3. In-sample versus out-of-sample
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3.1 Short-cutting the future by referring merely to
the past introduces look-back bias. Exactly how this works out in
practice depends on how the backtesting is carried out.
3.2 One way of carrying out a backtest would be to
take a single model of how the future might evolve and then to apply the same
model to every prior period. This is called in-sample backtesting. The
key issue with such an approach is that the model will typically have been
formulated by reference to past history including the past that we are then
testing the model against. Thus, unless we have been particularly inept at
fitting the past when constructing the risk model in the first place, we should
find that it is a reasonable fit in an in-sample, i.e. ex-post, comparison.
We cannot then conclude much from its apparent goodness of fit.
3.3 Backtesters attempt to mitigate this problem by
using so-called out-of-sample testing. What this involves is a
specification of how to construct a model using data only available up to a
particular point in time. We then apply the model construction algorithm only
to observations that occurred after the end of the sample period used in
the estimation of the model, i.e. out of the sample in question. The model
might be estimated once-off using a particular earlier period of time and then
the same model might be applied each time period thereafter. Alternatively, the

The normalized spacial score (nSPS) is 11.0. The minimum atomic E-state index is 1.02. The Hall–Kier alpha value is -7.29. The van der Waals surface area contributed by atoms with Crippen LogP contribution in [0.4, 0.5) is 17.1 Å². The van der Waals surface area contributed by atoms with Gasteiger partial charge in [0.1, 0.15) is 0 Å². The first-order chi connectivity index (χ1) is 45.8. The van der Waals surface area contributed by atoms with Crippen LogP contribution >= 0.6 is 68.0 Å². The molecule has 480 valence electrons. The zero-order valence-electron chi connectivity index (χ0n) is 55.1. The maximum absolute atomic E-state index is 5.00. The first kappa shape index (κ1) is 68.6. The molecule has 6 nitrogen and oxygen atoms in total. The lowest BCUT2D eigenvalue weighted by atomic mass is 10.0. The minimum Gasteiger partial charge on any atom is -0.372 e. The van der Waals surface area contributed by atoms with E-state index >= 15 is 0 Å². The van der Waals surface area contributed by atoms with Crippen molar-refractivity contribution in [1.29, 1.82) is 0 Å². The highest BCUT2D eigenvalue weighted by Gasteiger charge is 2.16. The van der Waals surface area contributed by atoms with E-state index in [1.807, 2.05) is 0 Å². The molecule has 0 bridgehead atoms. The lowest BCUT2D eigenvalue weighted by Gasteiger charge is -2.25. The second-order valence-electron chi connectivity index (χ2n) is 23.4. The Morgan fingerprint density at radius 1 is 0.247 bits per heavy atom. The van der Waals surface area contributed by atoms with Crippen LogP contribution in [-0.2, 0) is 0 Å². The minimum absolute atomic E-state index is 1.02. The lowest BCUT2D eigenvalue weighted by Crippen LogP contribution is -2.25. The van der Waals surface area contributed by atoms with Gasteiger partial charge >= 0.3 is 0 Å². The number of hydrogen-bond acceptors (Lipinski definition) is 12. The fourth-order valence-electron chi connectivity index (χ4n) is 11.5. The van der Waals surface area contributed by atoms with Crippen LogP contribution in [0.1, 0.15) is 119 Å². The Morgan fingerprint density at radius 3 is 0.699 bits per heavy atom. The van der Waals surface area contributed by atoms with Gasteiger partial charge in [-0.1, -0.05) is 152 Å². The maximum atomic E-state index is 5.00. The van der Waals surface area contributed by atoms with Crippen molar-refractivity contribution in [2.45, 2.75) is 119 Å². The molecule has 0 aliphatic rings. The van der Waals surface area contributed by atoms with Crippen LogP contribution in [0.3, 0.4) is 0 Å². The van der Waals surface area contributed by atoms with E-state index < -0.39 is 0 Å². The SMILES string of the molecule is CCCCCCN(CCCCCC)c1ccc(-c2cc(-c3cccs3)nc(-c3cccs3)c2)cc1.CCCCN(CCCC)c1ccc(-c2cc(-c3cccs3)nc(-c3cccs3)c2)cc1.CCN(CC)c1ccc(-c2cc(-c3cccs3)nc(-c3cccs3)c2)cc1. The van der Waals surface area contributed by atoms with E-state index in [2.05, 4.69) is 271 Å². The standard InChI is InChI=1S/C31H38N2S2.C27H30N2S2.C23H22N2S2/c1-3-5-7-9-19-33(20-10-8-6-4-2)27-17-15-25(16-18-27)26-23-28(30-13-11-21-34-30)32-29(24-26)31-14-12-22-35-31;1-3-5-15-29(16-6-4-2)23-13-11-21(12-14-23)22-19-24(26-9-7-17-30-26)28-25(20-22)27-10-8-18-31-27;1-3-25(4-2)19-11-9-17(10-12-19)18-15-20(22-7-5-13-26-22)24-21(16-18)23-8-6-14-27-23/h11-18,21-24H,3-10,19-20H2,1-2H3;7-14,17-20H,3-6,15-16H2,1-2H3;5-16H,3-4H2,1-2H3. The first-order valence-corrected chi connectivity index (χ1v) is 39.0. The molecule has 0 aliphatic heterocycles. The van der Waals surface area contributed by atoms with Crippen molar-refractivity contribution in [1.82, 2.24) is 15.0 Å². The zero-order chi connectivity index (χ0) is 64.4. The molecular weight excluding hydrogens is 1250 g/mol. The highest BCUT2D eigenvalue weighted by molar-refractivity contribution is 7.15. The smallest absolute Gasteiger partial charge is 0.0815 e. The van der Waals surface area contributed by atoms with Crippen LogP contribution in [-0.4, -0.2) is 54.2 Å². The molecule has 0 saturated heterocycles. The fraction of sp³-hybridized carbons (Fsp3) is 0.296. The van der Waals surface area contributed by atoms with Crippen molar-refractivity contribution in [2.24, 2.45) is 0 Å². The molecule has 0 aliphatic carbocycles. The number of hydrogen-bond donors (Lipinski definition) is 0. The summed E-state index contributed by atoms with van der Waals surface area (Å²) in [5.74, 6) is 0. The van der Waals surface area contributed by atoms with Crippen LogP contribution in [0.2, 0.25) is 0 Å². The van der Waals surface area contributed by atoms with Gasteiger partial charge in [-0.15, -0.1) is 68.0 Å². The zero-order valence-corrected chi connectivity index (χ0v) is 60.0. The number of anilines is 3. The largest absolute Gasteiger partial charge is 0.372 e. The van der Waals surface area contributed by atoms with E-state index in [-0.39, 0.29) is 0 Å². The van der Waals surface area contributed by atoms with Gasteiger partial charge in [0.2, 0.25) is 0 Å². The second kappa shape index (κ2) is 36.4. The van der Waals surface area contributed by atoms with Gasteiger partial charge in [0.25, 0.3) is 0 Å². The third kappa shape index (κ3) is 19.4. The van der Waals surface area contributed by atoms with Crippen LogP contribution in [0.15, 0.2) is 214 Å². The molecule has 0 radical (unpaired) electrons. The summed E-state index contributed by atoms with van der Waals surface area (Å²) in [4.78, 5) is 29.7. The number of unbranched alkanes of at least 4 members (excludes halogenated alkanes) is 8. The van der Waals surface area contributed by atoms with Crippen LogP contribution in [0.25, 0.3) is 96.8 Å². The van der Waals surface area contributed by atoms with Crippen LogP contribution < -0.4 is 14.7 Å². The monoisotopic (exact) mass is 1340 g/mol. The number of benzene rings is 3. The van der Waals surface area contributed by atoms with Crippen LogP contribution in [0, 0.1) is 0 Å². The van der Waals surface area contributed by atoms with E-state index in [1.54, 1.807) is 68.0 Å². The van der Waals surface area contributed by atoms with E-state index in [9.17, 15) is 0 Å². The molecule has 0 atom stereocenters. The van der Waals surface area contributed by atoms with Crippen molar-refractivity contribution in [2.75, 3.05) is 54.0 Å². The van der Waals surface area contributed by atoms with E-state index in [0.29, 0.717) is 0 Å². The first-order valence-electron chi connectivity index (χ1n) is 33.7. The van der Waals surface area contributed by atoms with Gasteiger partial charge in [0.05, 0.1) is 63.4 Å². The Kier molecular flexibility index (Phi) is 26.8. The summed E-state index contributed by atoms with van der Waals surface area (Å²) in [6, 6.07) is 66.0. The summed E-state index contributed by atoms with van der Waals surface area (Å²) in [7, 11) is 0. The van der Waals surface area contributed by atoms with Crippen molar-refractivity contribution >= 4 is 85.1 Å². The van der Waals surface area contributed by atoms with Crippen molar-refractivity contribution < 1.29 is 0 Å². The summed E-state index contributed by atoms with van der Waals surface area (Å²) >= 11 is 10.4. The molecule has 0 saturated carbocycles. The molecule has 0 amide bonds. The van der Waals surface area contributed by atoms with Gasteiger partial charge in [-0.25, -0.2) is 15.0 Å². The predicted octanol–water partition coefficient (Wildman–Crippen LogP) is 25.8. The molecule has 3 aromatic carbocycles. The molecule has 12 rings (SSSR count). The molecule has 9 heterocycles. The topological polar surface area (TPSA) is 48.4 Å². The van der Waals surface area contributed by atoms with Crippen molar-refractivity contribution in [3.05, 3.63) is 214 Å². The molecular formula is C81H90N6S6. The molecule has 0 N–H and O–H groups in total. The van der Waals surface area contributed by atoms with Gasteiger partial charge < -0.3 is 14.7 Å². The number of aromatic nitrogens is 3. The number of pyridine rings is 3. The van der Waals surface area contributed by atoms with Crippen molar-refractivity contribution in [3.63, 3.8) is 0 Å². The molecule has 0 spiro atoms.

model might be re-estimated at the start of each time period using data that
would have then been available, so that the time period then just about occur
is still (just) after the in-sample period.
3.4 Whilst out-of-sample modelling does reduce
look-back bias it does not eliminate it. Risk models ultimately involve lots of
different assumptions about how the future might evolve, not least the format
of the risk model itself. In the background there are lots of competing risk
models that we might have considered suitable for the problem. Not too
surprisingly, the only ones that actually see the light of day, and therefore
get formally assessed in an out-of-sample context, are ones that are likely to
be tolerably good at fitting the past even in an out-of-sample context. Risk
modellers are clever enough to winnow out ones that will obviously fail such a
test before the test is actually carried out. This point is perhaps more
relevant to backtesting of return generating algorithms, given the human
tendency to rationalise explanations for success or failure, perhaps even if
there is no such explanation, see e.g. Taleb (2004).
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